Finding a way to deal with the plastic pollution problem has never been so urgent. However, there are many innovations currently at work trying to solve this problem. One such method has been taken up by ZeroCircle, a Mumbai-based startup that is developing seaweed into a low-cost alternative to plastics that bio-degrades as soon as it reaches the ocean.

But what is it about plastic that makes it so hard to recycle?

Why is Recycling Not Enough?

Only 5% of nearly 50 million tons of plastic waste generated by the U.S. alone gets recycled. There are also inherent difficulties in the process of plastic recycling itself. Most of the rest ends up in the environment.

The process of recycling itself involves several relatively simple sounding steps. Once plastic waste is collected, it has to be cleaned and sorted, shredded, then melted down. Then it can be made into pellets for manufacturers to reuse in new products.

However, it’s not hard for this system to be thrown off and disrupted. Plastic must be pure and clean before recycling is even possible. When the wrong plastics and additives combine, the recycled product becomes inferior and degraded.

Even when the recycling process works, however, there is another major hurdle. Not all plastics were designed to be recyclable in the first place. For example, plastic grocery bags and straws can’t be recycled because of the kind of plastic used to manufacture them.

Once plastic is recycled, there is still one more problem. Unlike glass and metal, which can be recycled over and over, plastic degrades every time it’s recycled. It can be recycled two or three times at best before its quality has dropped to a point where it can’t be used, anymore. Then it becomes pollution again.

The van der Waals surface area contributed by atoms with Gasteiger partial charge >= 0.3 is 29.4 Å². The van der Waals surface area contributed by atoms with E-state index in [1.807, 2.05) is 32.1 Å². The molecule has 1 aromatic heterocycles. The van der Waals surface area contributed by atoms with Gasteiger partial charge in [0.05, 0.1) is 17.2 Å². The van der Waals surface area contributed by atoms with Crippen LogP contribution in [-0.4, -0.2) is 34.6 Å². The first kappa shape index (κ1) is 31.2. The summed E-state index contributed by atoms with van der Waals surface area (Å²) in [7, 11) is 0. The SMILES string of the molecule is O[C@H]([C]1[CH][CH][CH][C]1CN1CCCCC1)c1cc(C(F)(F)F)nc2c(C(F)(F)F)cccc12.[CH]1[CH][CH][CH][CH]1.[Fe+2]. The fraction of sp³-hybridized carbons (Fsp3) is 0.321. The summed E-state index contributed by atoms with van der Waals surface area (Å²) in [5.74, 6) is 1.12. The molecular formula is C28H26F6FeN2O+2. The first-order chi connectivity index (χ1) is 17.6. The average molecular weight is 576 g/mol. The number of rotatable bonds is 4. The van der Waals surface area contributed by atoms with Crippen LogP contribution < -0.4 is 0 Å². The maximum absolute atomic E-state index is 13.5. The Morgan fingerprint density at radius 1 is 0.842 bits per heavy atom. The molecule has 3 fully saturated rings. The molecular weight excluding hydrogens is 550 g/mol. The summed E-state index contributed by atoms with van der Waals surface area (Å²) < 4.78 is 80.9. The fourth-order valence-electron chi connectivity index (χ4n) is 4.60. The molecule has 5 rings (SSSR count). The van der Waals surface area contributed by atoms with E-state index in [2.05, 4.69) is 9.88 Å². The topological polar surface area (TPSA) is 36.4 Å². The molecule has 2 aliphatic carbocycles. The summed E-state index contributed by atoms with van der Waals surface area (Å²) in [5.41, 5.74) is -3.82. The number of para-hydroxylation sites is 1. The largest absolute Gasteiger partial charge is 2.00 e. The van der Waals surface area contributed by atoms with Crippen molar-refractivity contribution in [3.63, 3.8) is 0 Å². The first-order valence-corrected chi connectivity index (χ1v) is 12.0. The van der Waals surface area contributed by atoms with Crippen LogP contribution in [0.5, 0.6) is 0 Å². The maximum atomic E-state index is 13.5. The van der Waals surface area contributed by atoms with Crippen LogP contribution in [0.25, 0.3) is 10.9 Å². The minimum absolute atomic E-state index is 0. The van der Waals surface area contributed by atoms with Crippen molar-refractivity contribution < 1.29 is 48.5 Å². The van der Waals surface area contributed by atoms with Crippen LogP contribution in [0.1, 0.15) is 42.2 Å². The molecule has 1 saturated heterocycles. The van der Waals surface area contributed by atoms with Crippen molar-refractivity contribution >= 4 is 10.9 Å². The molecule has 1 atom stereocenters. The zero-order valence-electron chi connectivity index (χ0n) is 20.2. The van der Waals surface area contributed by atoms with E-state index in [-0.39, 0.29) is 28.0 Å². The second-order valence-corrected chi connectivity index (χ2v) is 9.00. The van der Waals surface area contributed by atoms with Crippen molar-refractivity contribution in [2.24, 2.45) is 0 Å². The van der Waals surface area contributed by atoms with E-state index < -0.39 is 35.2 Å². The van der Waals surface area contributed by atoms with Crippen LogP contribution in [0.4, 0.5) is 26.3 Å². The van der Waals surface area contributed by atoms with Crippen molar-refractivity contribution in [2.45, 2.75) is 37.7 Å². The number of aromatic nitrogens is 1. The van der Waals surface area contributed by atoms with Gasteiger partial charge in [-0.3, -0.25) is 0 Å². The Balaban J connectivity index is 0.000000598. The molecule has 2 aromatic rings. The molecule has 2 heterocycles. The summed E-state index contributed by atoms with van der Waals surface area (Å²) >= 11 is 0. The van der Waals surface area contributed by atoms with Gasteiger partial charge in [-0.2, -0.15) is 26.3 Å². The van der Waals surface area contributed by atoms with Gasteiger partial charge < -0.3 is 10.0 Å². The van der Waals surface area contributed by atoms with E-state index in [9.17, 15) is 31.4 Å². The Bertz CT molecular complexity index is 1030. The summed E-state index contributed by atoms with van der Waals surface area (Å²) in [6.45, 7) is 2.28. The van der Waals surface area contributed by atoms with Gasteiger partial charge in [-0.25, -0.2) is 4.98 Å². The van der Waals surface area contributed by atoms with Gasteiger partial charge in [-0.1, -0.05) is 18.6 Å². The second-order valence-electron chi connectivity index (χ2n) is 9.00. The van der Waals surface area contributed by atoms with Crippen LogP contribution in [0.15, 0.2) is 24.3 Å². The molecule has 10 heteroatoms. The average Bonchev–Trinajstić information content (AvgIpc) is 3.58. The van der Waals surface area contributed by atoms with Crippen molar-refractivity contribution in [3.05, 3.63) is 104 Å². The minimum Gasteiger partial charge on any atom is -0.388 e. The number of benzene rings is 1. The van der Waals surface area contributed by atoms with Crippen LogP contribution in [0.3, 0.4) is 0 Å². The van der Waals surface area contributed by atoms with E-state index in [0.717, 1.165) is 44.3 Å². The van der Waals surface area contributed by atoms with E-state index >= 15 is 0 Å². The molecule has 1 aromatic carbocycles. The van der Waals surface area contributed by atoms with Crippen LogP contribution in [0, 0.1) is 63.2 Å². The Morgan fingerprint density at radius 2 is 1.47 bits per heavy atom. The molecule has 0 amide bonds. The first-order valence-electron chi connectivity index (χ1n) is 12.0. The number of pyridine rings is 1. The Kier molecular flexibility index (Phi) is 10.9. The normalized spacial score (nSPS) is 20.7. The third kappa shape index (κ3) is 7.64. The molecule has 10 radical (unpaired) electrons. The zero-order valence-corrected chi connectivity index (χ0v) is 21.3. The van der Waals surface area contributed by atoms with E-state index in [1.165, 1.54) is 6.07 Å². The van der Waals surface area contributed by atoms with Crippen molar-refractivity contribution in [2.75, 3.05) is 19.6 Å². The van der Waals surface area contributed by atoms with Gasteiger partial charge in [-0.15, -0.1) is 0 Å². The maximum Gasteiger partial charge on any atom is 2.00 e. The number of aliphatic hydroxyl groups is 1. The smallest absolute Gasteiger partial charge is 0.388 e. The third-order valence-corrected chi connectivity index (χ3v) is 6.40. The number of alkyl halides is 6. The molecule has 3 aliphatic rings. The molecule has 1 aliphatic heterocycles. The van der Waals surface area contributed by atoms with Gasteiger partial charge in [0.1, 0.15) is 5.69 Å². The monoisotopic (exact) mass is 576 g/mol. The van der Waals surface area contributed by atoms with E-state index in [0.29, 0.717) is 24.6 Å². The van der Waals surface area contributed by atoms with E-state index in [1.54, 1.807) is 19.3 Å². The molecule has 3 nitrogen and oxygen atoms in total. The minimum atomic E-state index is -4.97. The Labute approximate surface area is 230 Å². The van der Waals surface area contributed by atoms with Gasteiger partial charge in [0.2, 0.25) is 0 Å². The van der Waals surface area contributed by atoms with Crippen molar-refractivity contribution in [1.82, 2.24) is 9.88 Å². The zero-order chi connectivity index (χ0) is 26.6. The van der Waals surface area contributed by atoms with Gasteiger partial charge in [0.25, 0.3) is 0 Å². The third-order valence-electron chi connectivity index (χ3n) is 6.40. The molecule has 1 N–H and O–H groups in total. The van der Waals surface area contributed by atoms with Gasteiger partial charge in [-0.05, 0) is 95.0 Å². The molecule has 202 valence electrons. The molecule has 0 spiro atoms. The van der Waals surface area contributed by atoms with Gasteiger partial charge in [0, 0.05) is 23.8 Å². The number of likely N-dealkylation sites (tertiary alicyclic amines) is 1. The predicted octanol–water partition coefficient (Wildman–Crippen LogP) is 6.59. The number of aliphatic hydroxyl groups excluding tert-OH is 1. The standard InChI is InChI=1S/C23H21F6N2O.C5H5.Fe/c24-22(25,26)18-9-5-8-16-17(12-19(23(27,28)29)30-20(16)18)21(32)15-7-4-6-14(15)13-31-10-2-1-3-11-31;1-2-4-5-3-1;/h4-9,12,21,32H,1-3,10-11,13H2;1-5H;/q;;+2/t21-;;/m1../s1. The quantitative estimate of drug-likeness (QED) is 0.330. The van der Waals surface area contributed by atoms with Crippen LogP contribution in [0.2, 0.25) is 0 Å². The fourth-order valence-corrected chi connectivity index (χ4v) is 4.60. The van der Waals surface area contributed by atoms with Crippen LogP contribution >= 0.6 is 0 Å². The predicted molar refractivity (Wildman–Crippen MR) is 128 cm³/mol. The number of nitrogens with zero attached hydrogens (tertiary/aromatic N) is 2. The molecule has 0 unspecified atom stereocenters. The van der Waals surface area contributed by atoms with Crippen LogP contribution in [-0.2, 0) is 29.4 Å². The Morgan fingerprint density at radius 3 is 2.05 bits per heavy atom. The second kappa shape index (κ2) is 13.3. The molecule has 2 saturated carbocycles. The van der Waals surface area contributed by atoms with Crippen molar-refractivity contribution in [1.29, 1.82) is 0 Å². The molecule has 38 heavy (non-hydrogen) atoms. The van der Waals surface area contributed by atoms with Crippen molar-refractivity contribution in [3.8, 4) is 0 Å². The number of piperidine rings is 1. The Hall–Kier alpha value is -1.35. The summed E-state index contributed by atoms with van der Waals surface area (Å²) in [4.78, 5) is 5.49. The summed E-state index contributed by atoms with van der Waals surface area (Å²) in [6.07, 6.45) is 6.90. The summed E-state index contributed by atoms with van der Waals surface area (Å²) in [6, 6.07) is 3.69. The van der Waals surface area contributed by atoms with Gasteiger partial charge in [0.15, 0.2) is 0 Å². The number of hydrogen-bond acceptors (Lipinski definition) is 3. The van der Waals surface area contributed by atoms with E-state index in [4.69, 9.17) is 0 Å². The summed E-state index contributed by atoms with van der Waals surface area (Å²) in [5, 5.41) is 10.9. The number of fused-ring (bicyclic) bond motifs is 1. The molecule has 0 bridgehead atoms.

Clearly, it would be great if there was some kind of naturally occurring bacteria that could, through cost-free and environmentally friendly methods, rid us of at least some of this plastic waste so that it’s no longer necessary to rely completely on the imperfect recycling system.

Ideonella sakaiensis (PETase), the plastic-eating bacteria, could be the solution.

Could Plastic-Eating Bacteria Save the Planet?

Scientists have only discovered one species of plastic-eating bacteria that can significantly degrade plastic, and even it only eats certain types of plastic. For this approach to have a significant impact on the problem, scientists will need to find or engineer other species of bacteria that can take on all the other plastics polluting the environment. Although it will take time and money, the answer to whether plastic-eating bacteria can save the planet is a resounding maybe.

Another question being investigated is how, exactly, to use this bacteria. Scientists have to develop ways to deliver it safely and effectively to the many environments that are currently suffering from plastic pollution without damaging anything else. This includes landfills, water, soil, and air.

The problem of plastic waste has taken years to develop, and it comes from multiple sources. It only makes sense, then, that the solution will not be a single, miraculous approach. To that end, scientists are working on other plastic-fighting techniques around the world.

Ocean Cleanup has developed a giant trash-eating robot with the potential to clean 50,000,000 kilograms of garbage every day out of the ocean by 2025. In another exciting revolution, Michelin airless tires are coming out in 2024 and could be the next big thing in reducing the 6.1 million tons of microplastics from conventional plastic tires alone. Plastic-eating bacteria would be a valuable addition to the collection of pollution-fighting tools being developed.

While scientists work toward the bacteria as a viable source of plastic reduction, the rest of the world needs to keep working to take steps toward reducing our own contributions to the overwhelming issue by using more sustainable materials and processes.

Although it could be a while, yet, before the bacteria are ready to render our plastic waste into a more useable substance, the first motivational steps have been taken toward a world where plastic waste is a thing of the past, and we can breathe easily again.

Plastic-eating bacteria. Young people cleaning up plastic.

IC Inspiration

More and more manufacturers put their focus into sustainability in their products and environmentally driven legislation continues to evolve, but individuals have also made an enormous impact.

Melati Wijsen is one such person. The fact that she was just twelve years old when she made the decision not to wait any longer for change did nothing to deter her.